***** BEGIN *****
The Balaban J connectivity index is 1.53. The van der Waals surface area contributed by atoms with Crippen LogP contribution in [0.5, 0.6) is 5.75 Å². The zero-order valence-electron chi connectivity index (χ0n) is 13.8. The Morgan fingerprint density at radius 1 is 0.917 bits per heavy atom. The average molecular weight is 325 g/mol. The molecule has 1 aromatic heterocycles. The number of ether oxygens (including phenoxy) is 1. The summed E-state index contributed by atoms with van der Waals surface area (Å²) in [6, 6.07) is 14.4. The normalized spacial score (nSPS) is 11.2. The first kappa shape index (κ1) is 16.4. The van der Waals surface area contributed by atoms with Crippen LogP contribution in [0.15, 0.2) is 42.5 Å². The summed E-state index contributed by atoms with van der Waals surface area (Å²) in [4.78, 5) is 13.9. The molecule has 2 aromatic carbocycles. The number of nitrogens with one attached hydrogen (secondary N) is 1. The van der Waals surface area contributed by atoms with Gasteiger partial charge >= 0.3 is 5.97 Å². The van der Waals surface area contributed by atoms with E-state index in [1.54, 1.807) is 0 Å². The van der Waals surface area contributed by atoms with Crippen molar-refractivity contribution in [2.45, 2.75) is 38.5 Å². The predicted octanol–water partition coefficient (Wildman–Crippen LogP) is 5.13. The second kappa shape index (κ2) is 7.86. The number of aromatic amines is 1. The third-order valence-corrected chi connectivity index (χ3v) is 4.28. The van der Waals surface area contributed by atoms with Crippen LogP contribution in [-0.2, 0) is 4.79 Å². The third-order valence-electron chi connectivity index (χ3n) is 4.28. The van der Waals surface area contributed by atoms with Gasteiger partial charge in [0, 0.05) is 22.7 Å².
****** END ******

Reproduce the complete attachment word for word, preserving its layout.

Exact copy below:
The Balaban J connectivity index is 1.53. The van der Waals surface area contributed by atoms with Crippen LogP contribution in [0.5, 0.6) is 5.75 Å². The zero-order valence-electron chi connectivity index (χ0n) is 13.8. The Morgan fingerprint density at radius 1 is 0.917 bits per heavy atom. The average molecular weight is 325 g/mol. The molecule has 1 aromatic heterocycles. The number of ether oxygens (including phenoxy) is 1. The summed E-state index contributed by atoms with van der Waals surface area (Å²) in [6, 6.07) is 14.4. The normalized spacial score (nSPS) is 11.2. The first kappa shape index (κ1) is 16.4. The van der Waals surface area contributed by atoms with Crippen LogP contribution in [0.15, 0.2) is 42.5 Å². The summed E-state index contributed by atoms with van der Waals surface area (Å²) in [4.78, 5) is 13.9. The molecule has 2 aromatic carbocycles. The number of nitrogens with one attached hydrogen (secondary N) is 1. The van der Waals surface area contributed by atoms with Gasteiger partial charge >= 0.3 is 5.97 Å². The van der Waals surface area contributed by atoms with E-state index in [1.54, 1.807) is 0 Å². The van der Waals surface area contributed by atoms with Crippen molar-refractivity contribution in [2.45, 2.75) is 38.5 Å². The predicted octanol–water partition coefficient (Wildman–Crippen LogP) is 5.13. The second kappa shape index (κ2) is 7.86. The number of aromatic amines is 1. The third-order valence-corrected chi connectivity index (χ3v) is 4.28. The van der Waals surface area contributed by atoms with Crippen LogP contribution in [-0.2, 0) is 4.79 Å². The third-order valence-electron chi connectivity index (χ3n) is 4.28. The van der Waals surface area contributed by atoms with Gasteiger partial charge in [0, 0.05) is 22.7 Å².